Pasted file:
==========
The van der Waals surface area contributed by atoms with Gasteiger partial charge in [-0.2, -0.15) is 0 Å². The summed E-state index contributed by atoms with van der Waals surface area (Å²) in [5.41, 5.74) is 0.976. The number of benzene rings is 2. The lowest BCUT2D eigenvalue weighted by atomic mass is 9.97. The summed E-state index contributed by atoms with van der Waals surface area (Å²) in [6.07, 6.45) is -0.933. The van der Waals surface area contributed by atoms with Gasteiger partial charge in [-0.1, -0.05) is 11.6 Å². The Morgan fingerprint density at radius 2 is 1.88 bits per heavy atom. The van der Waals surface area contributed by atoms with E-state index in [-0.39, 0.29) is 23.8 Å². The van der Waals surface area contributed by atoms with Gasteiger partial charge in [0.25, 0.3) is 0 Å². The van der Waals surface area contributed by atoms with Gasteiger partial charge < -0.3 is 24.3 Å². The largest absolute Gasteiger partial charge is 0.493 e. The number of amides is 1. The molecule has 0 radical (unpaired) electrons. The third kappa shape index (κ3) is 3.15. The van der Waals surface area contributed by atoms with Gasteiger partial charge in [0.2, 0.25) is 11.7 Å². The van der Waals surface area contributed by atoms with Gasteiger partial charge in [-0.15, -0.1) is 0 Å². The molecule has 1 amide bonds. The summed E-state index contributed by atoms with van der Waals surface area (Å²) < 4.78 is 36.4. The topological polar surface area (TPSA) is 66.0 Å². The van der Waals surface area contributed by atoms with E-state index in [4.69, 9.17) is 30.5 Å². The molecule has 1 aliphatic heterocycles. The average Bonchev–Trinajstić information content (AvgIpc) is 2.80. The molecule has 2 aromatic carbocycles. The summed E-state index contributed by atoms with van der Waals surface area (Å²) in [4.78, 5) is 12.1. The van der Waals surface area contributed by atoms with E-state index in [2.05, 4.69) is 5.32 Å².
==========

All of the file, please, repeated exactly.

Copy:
The van der Waals surface area contributed by atoms with Gasteiger partial charge in [-0.2, -0.15) is 0 Å². The summed E-state index contributed by atoms with van der Waals surface area (Å²) in [5.41, 5.74) is 0.976. The number of benzene rings is 2. The lowest BCUT2D eigenvalue weighted by atomic mass is 9.97. The summed E-state index contributed by atoms with van der Waals surface area (Å²) in [6.07, 6.45) is -0.933. The van der Waals surface area contributed by atoms with Gasteiger partial charge in [-0.1, -0.05) is 11.6 Å². The Morgan fingerprint density at radius 2 is 1.88 bits per heavy atom. The van der Waals surface area contributed by atoms with E-state index in [-0.39, 0.29) is 23.8 Å². The van der Waals surface area contributed by atoms with Gasteiger partial charge in [0.25, 0.3) is 0 Å². The van der Waals surface area contributed by atoms with Gasteiger partial charge < -0.3 is 24.3 Å². The largest absolute Gasteiger partial charge is 0.493 e. The number of amides is 1. The molecule has 0 radical (unpaired) electrons. The third kappa shape index (κ3) is 3.15. The van der Waals surface area contributed by atoms with Gasteiger partial charge in [0.2, 0.25) is 11.7 Å². The van der Waals surface area contributed by atoms with Gasteiger partial charge in [-0.15, -0.1) is 0 Å². The molecule has 1 amide bonds. The summed E-state index contributed by atoms with van der Waals surface area (Å²) < 4.78 is 36.4. The topological polar surface area (TPSA) is 66.0 Å². The van der Waals surface area contributed by atoms with E-state index in [4.69, 9.17) is 30.5 Å². The molecule has 1 aliphatic heterocycles. The average Bonchev–Trinajstić information content (AvgIpc) is 2.80. The molecule has 2 aromatic carbocycles. The summed E-state index contributed by atoms with van der Waals surface area (Å²) in [4.78, 5) is 12.1. The van der Waals surface area contributed by atoms with E-state index in [2.05, 4.69) is 5.32 Å².